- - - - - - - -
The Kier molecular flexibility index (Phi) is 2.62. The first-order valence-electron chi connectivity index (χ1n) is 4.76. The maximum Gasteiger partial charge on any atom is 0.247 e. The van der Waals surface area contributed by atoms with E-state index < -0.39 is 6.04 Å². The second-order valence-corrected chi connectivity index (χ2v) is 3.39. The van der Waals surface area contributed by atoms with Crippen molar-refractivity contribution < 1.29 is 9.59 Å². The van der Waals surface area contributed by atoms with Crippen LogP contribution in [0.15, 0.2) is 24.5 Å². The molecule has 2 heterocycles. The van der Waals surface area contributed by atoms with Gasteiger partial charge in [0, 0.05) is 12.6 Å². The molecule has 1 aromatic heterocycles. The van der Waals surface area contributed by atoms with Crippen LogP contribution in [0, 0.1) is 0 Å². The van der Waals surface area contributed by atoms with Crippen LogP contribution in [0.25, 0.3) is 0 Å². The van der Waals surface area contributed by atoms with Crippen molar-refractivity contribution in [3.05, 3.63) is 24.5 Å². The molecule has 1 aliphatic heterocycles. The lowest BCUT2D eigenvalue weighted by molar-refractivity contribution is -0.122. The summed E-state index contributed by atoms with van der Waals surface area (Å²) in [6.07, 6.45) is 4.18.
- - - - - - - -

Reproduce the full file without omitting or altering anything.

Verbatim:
The Kier molecular flexibility index (Phi) is 2.62. The first-order valence-electron chi connectivity index (χ1n) is 4.76. The maximum Gasteiger partial charge on any atom is 0.247 e. The van der Waals surface area contributed by atoms with E-state index < -0.39 is 6.04 Å². The second-order valence-corrected chi connectivity index (χ2v) is 3.39. The van der Waals surface area contributed by atoms with Crippen molar-refractivity contribution < 1.29 is 9.59 Å². The van der Waals surface area contributed by atoms with Crippen LogP contribution in [0.15, 0.2) is 24.5 Å². The molecule has 2 heterocycles. The van der Waals surface area contributed by atoms with Gasteiger partial charge in [0, 0.05) is 12.6 Å². The molecule has 1 aromatic heterocycles. The van der Waals surface area contributed by atoms with Crippen LogP contribution in [0, 0.1) is 0 Å². The van der Waals surface area contributed by atoms with Crippen LogP contribution in [0.25, 0.3) is 0 Å². The van der Waals surface area contributed by atoms with Crippen molar-refractivity contribution in [3.05, 3.63) is 24.5 Å². The molecule has 1 aliphatic heterocycles. The lowest BCUT2D eigenvalue weighted by molar-refractivity contribution is -0.122. The summed E-state index contributed by atoms with van der Waals surface area (Å²) in [6.07, 6.45) is 4.18.